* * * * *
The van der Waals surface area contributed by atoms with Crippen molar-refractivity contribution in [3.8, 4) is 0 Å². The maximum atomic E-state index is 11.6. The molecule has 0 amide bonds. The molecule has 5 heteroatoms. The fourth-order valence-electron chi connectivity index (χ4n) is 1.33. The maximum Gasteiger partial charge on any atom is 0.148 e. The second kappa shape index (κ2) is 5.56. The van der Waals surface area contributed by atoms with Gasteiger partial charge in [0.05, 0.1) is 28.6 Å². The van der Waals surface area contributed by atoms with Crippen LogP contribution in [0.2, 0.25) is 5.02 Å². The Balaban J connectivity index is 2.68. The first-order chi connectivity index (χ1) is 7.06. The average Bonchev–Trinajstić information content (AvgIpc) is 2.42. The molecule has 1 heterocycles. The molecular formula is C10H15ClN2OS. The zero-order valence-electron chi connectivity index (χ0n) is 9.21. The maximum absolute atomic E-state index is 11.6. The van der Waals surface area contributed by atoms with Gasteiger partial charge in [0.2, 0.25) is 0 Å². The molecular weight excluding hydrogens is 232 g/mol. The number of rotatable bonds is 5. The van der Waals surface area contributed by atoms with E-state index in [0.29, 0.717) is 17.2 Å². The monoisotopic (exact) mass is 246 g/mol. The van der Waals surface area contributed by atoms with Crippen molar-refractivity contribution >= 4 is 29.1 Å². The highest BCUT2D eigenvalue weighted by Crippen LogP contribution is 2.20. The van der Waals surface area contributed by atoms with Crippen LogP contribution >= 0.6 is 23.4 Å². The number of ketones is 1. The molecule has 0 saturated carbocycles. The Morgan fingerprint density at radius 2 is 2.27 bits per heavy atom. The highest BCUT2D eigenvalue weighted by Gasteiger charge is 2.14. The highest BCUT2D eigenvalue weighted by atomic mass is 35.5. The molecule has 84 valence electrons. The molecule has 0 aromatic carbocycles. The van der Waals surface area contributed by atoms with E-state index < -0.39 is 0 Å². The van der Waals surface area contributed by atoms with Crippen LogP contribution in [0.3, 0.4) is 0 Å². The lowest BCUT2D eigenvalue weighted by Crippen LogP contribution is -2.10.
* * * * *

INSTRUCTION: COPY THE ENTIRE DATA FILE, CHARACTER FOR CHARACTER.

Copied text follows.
The van der Waals surface area contributed by atoms with Crippen molar-refractivity contribution in [3.8, 4) is 0 Å². The maximum atomic E-state index is 11.6. The molecule has 0 amide bonds. The molecule has 5 heteroatoms. The fourth-order valence-electron chi connectivity index (χ4n) is 1.33. The maximum Gasteiger partial charge on any atom is 0.148 e. The second kappa shape index (κ2) is 5.56. The van der Waals surface area contributed by atoms with Gasteiger partial charge in [0.05, 0.1) is 28.6 Å². The van der Waals surface area contributed by atoms with Crippen LogP contribution in [0.2, 0.25) is 5.02 Å². The Balaban J connectivity index is 2.68. The first-order chi connectivity index (χ1) is 7.06. The average Bonchev–Trinajstić information content (AvgIpc) is 2.42. The molecule has 1 heterocycles. The molecular formula is C10H15ClN2OS. The zero-order valence-electron chi connectivity index (χ0n) is 9.21. The maximum absolute atomic E-state index is 11.6. The van der Waals surface area contributed by atoms with Gasteiger partial charge in [0.2, 0.25) is 0 Å². The molecular weight excluding hydrogens is 232 g/mol. The number of rotatable bonds is 5. The van der Waals surface area contributed by atoms with E-state index in [0.29, 0.717) is 17.2 Å². The monoisotopic (exact) mass is 246 g/mol. The van der Waals surface area contributed by atoms with Crippen molar-refractivity contribution >= 4 is 29.1 Å². The highest BCUT2D eigenvalue weighted by Crippen LogP contribution is 2.20. The van der Waals surface area contributed by atoms with Crippen LogP contribution >= 0.6 is 23.4 Å². The number of ketones is 1. The molecule has 0 saturated carbocycles. The Morgan fingerprint density at radius 2 is 2.27 bits per heavy atom. The highest BCUT2D eigenvalue weighted by Gasteiger charge is 2.14. The highest BCUT2D eigenvalue weighted by atomic mass is 35.5. The molecule has 84 valence electrons. The molecule has 0 aromatic carbocycles. The van der Waals surface area contributed by atoms with E-state index < -0.39 is 0 Å². The van der Waals surface area contributed by atoms with Crippen LogP contribution in [0.3, 0.4) is 0 Å². The lowest BCUT2D eigenvalue weighted by Crippen LogP contribution is -2.10.